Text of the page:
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Panel cuts pay of governor, lawmakers
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SACRAMENTO (AP) — A state panel on Thursday sent a message about the severity of California's $15.7 billion budget deficit by approving a 5 percent pay cut for lawmakers and statewide elected officials, including Gov. Jerry Brown.

The California Citizens Compensation Commission, which sets pay and health benefits for those offices, voted 5-1 in favor of the cuts that take effect Dec. 3.

"I agree that this isn't going to make a dent, but I think it will send a message that we have to move on. ... Everybody has to sacrifice and a lot have done so much more than others," said Commissioner Charles Murray, who proposed the reduction.

The independent panel previously reduced salaries for 120 members of the Legislature and 12 statewide officeholders by 18 percent in 2009.

California lawmakers do not receive pensions but are the highest paid in the nation with a base annual salary of $95,290. Nearly all receive additional tax-free per diem payments of about $30,000 a year.

The pay cut will drop their salaries to $90,525, which commissioners said would still keep them at the top of the national list on a cash basis. The leaders of the Assembly and Senate will be cut from $109,584, to $104,105.

Brown's salary will be reduced from just under $174,000 to about $165,000. Lt. Gov. Gavin Newsom will see his $130,000 salary reduced to about $124,000. And the pay of Attorney General Kamala Harris will drop from about $151,000 to less than $144,000.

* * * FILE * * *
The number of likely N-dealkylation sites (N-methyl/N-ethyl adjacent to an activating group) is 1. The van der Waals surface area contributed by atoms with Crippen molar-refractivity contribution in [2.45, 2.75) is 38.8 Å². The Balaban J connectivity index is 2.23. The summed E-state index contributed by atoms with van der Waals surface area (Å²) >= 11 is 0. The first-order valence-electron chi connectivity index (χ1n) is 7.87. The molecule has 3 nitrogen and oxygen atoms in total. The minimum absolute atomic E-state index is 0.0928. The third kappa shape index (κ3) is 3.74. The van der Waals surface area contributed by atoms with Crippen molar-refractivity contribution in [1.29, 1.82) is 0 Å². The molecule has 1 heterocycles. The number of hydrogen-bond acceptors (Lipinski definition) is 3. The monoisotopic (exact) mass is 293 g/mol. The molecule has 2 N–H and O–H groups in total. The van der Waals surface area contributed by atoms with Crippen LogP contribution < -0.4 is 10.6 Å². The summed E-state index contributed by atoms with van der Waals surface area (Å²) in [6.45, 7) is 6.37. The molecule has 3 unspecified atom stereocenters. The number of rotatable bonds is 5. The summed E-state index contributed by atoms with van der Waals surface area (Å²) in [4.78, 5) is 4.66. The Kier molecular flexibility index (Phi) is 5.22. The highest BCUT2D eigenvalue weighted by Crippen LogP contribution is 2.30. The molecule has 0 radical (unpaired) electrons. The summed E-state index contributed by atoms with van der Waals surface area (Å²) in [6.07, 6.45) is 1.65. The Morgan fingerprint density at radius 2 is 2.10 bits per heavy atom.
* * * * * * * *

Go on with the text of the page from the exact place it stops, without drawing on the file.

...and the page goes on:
Commissioner Ruth Lopez Novodor, the only member to vote against the proposal, said the 5 percent cut should only take effect if the governor successfully negotiates a pay reduction for state workers. Brown has proposed talks with unions to reduce the state workweek from five to four days.

The governor estimates that proposal would save the state 5 percent, or $402 million, on salaries. In addition, his proposed budget would reduce the state workforce to about 216,000, down from 225,000 workers in 2007-08 and about 4,000 fewer than last year.

State employees temporarily lost pay through furloughs ordered by former Gov. Arnold Schwarzenegger. The cut was about 14 percent but pay has since been restored and relatively few state workers have lost their jobs to layoffs.

Assembly Speaker John Perez said by cutting pay twice, the commission could create a political system where only the wealthy can afford to serve.

"Since the Legislature has already taken an 18 percent pay cut, which is still in place while furloughs for state workers have ended, we believe the commission's cut is punitive and ignores the size and complexity of the job and the facts regarding comparable legislative bodies," Perez said in a statement.

Thomas Dalzell, chairman of the commission, chose to abstain from Thursday's vote. He noted that the governor makes less than trial judges and that lawmakers' salaries are roughly equivalent to a skilled construction worker.

"To cut them further boggles my mind," Dalzell said.

Commissioner John Stites said lawmakers and other state elected officials should lead by example and cut their pay 5 percent.

"It's their responsibility to take care of the economy, and it's failing," Stites said. "The state is going under. There's going to be significant reductions. It's going to have to come from public employees regardless of where they are. We start here."

According to the National Conference of State Legislatures, Pennsylvania is the next highest-paid state and lawmakers there receive $82,026 a year, followed by New York where lawmakers make $79,500 a year. Both states also provide per diems.

The panel also remains divided over the scope of its authority, specifically whether it has the power to change travel and living expenses. On Thursday, the panel voted to ask the Department of Personnel Administration to approve funding for a private attorney to make a recommendation.